Rajeev and I share a common passion. Podcasting and interviewing leaders. I pulled him aside to get him on my show but he laid a condition that I should appear on his show too. The deal was stuck. Here is the video of our conversation where Rajeev asks me some very interesting questions. My part of the deal is due soon.
You can watch more of Rajeev’s podcasts here.
Today, I learnt an important lesson.
I was helping organize a fairly large event to showcase India’s best Social Entrepreneurs. I was entasked with selecting ten speakers to showcase their stories. The audience were city’s biggest CEOs and business leaders and an exposure to them would make a world of difference.
There was one entrepreneur who we had short-listed but unfortunately we could not accommodate in the Top 10. An opportunity to present her story to such an influential audience does not come often and her enthusiasm was understandable.
At one point, we even extended a tentative invite to her but due to plans on having diversity of topics, we could not take her in as a confirmed speaker. Since I was busy with the event, I completely missed communicating this to her.
With two days to go for the event, she must have sensed it. She called me and the first thing she said was not to worry. She said she understood the travails of an organizer and that it happens to all of us. She took great effort to make sure I wasn’t feeling guilty.
If I was in her shoes I would have been disappointed and definitely harboured some ill-will. By forgiving and empathizing, it really showed her maturity. She put me in ease… and in doing so made sure I will never forget her !
Right opposite my home is a bakery I frequent. It’s run by a guy who earlier used to run a TV repair shop. The TV repair business wasn’t doing well and he shifted his profession.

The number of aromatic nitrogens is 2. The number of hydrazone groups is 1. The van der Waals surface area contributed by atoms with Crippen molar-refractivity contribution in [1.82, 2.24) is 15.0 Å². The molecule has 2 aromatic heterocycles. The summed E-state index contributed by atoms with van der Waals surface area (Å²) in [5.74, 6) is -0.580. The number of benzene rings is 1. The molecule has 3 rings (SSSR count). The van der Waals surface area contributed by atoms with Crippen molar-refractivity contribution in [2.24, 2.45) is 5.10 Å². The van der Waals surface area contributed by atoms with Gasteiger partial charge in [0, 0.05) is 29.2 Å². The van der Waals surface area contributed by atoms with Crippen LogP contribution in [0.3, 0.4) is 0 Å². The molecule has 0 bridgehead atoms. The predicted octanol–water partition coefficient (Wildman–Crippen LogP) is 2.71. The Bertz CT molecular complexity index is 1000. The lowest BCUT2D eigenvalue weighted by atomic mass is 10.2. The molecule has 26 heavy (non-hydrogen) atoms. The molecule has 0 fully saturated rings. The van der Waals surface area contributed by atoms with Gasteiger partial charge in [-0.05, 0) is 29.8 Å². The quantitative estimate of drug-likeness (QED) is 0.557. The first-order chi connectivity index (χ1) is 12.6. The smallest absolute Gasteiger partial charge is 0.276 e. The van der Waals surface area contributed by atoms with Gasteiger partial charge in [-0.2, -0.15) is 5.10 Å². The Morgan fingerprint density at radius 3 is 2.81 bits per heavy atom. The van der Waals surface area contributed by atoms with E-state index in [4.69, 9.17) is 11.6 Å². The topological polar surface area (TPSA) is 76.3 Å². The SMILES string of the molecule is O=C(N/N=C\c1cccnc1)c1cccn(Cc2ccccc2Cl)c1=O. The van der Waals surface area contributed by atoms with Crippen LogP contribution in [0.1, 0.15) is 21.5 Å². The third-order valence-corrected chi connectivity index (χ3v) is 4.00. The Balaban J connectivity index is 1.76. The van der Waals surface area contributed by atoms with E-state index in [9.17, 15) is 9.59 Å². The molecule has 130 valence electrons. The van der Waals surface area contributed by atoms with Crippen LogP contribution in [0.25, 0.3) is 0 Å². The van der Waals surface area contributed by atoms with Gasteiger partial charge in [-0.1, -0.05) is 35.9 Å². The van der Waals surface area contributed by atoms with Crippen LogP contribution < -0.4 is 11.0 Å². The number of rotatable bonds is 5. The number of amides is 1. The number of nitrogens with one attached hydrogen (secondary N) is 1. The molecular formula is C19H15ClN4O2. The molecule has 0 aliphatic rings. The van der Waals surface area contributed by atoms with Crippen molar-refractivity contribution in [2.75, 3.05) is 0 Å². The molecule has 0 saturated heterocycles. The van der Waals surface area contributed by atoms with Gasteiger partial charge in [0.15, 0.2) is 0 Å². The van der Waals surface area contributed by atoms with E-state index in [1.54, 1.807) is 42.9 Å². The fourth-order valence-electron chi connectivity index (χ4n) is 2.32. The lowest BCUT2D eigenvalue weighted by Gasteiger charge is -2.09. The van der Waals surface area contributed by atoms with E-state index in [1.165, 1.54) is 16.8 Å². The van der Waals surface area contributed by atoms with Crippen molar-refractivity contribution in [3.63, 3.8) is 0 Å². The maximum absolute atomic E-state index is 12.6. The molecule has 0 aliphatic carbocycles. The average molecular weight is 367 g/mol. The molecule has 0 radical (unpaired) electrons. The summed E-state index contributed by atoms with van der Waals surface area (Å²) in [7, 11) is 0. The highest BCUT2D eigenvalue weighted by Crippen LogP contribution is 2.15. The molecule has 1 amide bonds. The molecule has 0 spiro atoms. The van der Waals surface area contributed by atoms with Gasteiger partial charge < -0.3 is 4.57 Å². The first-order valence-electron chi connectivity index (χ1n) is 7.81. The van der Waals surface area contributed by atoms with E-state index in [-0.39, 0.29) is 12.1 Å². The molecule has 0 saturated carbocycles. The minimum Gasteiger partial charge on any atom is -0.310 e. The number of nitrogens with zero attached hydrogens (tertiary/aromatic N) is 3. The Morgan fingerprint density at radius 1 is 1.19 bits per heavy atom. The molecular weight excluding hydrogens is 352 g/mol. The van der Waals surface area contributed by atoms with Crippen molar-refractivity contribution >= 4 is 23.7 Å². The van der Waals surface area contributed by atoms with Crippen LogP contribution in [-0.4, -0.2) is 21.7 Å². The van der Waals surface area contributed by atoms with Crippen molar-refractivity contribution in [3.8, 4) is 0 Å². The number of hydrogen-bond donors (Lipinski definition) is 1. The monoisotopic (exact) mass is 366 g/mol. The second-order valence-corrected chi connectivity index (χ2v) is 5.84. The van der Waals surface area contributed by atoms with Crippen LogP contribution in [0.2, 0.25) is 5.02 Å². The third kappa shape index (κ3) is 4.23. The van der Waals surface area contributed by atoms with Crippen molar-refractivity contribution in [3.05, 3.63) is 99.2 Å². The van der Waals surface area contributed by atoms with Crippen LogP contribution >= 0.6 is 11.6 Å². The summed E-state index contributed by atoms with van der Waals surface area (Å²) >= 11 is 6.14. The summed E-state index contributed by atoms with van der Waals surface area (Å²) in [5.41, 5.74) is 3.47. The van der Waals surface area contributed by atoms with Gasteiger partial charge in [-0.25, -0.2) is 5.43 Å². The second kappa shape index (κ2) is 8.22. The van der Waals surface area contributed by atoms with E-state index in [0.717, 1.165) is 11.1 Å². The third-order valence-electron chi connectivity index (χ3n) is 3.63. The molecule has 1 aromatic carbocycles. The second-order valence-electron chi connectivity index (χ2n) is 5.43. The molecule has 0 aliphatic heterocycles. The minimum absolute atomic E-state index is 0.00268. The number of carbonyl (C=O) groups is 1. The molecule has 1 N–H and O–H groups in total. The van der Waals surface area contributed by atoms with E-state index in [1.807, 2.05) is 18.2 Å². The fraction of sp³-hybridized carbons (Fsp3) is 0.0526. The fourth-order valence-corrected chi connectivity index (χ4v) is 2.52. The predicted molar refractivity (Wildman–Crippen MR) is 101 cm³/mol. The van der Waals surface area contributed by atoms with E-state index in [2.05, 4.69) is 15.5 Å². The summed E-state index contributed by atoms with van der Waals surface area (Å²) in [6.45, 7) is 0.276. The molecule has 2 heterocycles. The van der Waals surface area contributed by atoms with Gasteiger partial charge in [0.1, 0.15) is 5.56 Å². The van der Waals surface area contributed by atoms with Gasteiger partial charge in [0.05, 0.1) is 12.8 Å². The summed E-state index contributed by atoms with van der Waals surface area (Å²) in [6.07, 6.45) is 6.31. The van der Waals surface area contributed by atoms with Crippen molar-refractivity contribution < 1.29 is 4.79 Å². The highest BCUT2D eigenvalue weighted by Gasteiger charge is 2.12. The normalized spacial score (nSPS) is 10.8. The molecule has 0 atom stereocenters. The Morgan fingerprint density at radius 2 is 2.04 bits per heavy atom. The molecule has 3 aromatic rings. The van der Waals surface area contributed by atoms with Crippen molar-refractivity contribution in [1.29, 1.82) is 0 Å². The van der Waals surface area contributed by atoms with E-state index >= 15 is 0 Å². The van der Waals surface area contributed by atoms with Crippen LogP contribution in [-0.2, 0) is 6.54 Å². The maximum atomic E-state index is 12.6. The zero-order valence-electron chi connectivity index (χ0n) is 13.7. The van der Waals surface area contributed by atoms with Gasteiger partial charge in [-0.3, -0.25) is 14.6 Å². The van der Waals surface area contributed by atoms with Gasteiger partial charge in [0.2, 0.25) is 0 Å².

What has screw drivers got to do with cakes? Nothing.
One evening, while munching an egg puff, I asked him about his knowledge of baking. He replied he knew nothing but was confident of his business skills. He recruited a very talented baker (“master’ as they are usually called) who did all the hard work of baking while the owner took care of the business side of things.
I asked him what would happen to his business if the baker fell ill and did not turn up for work or had to go home for an important festival. His answer not only surprised me but drove home a very important lesson that we should all learn.
He said that in the baking community, it is commons practice that if a “master” had to go on leave, then it is their duty to find another “Master” and fill his place until he returns. This is a practice that is special to this set of people. The bakers form a community code and help each other.
I learnt a valuable lesson. If a bakery does this, why not in our firm? We now have applied this principle in our office. Should someone be absent, then its their duty to make sure that someone, either within the company or outside, handle the task. If anyone quits the job, then its their duty to get a proper replacement during their notice period.
Amazing what a bakery can teach you in life!
At a Social Media workshop that I recently conducted, a participant approached me during the tea break. We started to discuss about case studies that I had taught. She then broached a question that stumped me for a second. She asked, “Would it be OK if I interned at your Social Media firm.” And she hastened to add, “By the way, you don’t have to pay me”.
If this question had come from a college student, I would not have blinked an eyelid. This was from a person who was branch head of a large Advertising agency. She currently holds a senior position at a major English Newspaper. A person with decades of work experience.
She said that she was very well versed with traditional media but was very new in the digital space and was determined to learn the ropes.
Her attitude impressed me. Most people with her seniority and years of experience (including me) would cringe at the thought of asking for an unpaid internship in another form. She didn’t let her ego come in the way of learning and for that alone, she deserves credit.
It reminded me of Richard Branson’s words in his book, ‘Screw it…Let’s Do it’. He says…
“If you don’t have the right experience to reach your goal, look for another way in. If you want to fly, get down to the airfield and make tea. Keep your eyes open. Look and learn. You don’t have to go to art school to be a fashion designer. Join a fashion company and push a broom. Work your way up”
This is a powerful lesson that we should all learn from the lady. Learning is important. Ego isn’t.
Yup, I did say yes to her and look forward to working together.